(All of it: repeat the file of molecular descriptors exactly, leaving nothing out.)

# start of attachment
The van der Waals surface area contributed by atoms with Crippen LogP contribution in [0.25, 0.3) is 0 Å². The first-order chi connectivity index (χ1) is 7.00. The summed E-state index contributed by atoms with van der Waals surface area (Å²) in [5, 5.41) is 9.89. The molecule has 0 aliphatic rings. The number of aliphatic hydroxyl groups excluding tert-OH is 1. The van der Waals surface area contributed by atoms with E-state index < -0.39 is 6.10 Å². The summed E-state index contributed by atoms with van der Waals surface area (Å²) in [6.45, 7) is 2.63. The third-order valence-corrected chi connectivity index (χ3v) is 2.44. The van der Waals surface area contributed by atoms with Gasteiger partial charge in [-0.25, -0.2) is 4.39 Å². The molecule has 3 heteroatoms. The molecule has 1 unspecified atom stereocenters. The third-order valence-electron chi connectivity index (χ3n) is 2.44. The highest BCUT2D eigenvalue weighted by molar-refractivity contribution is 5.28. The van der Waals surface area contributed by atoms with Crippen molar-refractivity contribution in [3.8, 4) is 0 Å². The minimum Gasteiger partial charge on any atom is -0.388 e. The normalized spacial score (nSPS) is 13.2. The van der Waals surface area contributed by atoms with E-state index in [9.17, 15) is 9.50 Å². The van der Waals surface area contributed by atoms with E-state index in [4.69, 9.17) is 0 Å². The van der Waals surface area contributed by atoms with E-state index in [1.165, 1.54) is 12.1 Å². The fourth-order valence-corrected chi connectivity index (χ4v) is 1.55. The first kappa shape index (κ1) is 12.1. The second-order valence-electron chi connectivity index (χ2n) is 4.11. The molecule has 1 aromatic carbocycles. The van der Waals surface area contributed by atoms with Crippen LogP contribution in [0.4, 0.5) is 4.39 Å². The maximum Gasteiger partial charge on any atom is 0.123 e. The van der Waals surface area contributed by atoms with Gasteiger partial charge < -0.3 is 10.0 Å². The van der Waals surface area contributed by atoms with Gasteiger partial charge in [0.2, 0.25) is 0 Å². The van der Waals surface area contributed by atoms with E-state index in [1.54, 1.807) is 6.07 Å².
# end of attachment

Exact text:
The van der Waals surface area contributed by atoms with Crippen LogP contribution in [0.25, 0.3) is 0 Å². The first-order chi connectivity index (χ1) is 7.00. The summed E-state index contributed by atoms with van der Waals surface area (Å²) in [5, 5.41) is 9.89. The molecule has 0 aliphatic rings. The number of aliphatic hydroxyl groups excluding tert-OH is 1. The van der Waals surface area contributed by atoms with E-state index < -0.39 is 6.10 Å². The summed E-state index contributed by atoms with van der Waals surface area (Å²) in [6.45, 7) is 2.63. The third-order valence-corrected chi connectivity index (χ3v) is 2.44. The van der Waals surface area contributed by atoms with Gasteiger partial charge in [-0.25, -0.2) is 4.39 Å². The molecule has 3 heteroatoms. The molecule has 1 unspecified atom stereocenters. The third-order valence-electron chi connectivity index (χ3n) is 2.44. The highest BCUT2D eigenvalue weighted by molar-refractivity contribution is 5.28. The van der Waals surface area contributed by atoms with Crippen molar-refractivity contribution in [3.8, 4) is 0 Å². The minimum Gasteiger partial charge on any atom is -0.388 e. The normalized spacial score (nSPS) is 13.2. The van der Waals surface area contributed by atoms with E-state index in [9.17, 15) is 9.50 Å². The van der Waals surface area contributed by atoms with E-state index in [4.69, 9.17) is 0 Å². The van der Waals surface area contributed by atoms with E-state index in [1.165, 1.54) is 12.1 Å². The fourth-order valence-corrected chi connectivity index (χ4v) is 1.55. The first kappa shape index (κ1) is 12.1. The second-order valence-electron chi connectivity index (χ2n) is 4.11. The molecule has 1 aromatic carbocycles. The van der Waals surface area contributed by atoms with Crippen LogP contribution in [0.4, 0.5) is 4.39 Å². The maximum Gasteiger partial charge on any atom is 0.123 e. The van der Waals surface area contributed by atoms with Gasteiger partial charge < -0.3 is 10.0 Å². The van der Waals surface area contributed by atoms with Gasteiger partial charge in [0.2, 0.25) is 0 Å². The van der Waals surface area contributed by atoms with E-state index in [1.54, 1.807) is 6.07 Å².